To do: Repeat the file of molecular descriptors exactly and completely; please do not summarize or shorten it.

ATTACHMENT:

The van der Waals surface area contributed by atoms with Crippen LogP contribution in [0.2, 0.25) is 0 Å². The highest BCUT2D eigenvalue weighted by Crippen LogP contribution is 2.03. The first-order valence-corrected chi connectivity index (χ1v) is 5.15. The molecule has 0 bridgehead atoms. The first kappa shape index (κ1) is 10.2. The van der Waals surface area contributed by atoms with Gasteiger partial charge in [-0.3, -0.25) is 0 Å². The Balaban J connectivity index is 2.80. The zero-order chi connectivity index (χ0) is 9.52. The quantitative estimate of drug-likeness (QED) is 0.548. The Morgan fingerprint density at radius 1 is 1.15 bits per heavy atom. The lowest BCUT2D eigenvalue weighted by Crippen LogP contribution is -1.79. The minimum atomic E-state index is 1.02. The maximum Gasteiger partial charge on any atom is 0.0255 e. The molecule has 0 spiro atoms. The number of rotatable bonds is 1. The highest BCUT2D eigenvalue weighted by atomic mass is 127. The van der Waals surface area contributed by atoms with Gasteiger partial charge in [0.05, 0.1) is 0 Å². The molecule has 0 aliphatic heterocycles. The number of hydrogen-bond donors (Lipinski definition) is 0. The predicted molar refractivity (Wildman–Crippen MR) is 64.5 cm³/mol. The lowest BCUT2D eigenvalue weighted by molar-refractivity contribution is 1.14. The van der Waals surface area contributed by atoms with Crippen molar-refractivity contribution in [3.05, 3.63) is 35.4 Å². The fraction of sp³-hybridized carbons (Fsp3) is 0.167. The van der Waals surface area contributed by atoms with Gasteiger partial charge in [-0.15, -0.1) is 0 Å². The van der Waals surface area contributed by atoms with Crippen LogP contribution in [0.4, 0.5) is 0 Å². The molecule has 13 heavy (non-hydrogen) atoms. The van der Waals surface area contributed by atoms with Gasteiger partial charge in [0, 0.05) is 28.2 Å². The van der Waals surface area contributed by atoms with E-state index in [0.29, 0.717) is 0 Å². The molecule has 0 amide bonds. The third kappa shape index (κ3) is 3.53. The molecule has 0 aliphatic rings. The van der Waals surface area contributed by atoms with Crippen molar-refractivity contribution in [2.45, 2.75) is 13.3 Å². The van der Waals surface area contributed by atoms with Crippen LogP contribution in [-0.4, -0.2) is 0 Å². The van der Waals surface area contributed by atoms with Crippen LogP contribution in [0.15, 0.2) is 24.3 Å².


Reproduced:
The van der Waals surface area contributed by atoms with Crippen LogP contribution in [0.2, 0.25) is 0 Å². The highest BCUT2D eigenvalue weighted by Crippen LogP contribution is 2.03. The first-order valence-corrected chi connectivity index (χ1v) is 5.15. The molecule has 0 bridgehead atoms. The first kappa shape index (κ1) is 10.2. The van der Waals surface area contributed by atoms with Gasteiger partial charge in [-0.3, -0.25) is 0 Å². The Balaban J connectivity index is 2.80. The zero-order chi connectivity index (χ0) is 9.52. The quantitative estimate of drug-likeness (QED) is 0.548. The Morgan fingerprint density at radius 1 is 1.15 bits per heavy atom. The lowest BCUT2D eigenvalue weighted by Crippen LogP contribution is -1.79. The minimum atomic E-state index is 1.02. The maximum Gasteiger partial charge on any atom is 0.0255 e. The molecule has 0 spiro atoms. The number of rotatable bonds is 1. The highest BCUT2D eigenvalue weighted by atomic mass is 127. The van der Waals surface area contributed by atoms with Gasteiger partial charge in [0.05, 0.1) is 0 Å². The molecule has 0 aliphatic heterocycles. The number of hydrogen-bond donors (Lipinski definition) is 0. The predicted molar refractivity (Wildman–Crippen MR) is 64.5 cm³/mol. The lowest BCUT2D eigenvalue weighted by molar-refractivity contribution is 1.14. The van der Waals surface area contributed by atoms with Crippen molar-refractivity contribution in [3.05, 3.63) is 35.4 Å². The fraction of sp³-hybridized carbons (Fsp3) is 0.167. The van der Waals surface area contributed by atoms with Gasteiger partial charge in [-0.15, -0.1) is 0 Å². The van der Waals surface area contributed by atoms with Crippen LogP contribution in [0.4, 0.5) is 0 Å². The molecule has 13 heavy (non-hydrogen) atoms. The van der Waals surface area contributed by atoms with Gasteiger partial charge in [0, 0.05) is 28.2 Å². The van der Waals surface area contributed by atoms with E-state index in [0.29, 0.717) is 0 Å². The molecule has 0 amide bonds. The third kappa shape index (κ3) is 3.53. The molecule has 0 aliphatic rings. The van der Waals surface area contributed by atoms with Crippen molar-refractivity contribution in [2.45, 2.75) is 13.3 Å². The van der Waals surface area contributed by atoms with Crippen LogP contribution in [-0.4, -0.2) is 0 Å². The van der Waals surface area contributed by atoms with Crippen LogP contribution in [0.15, 0.2) is 24.3 Å².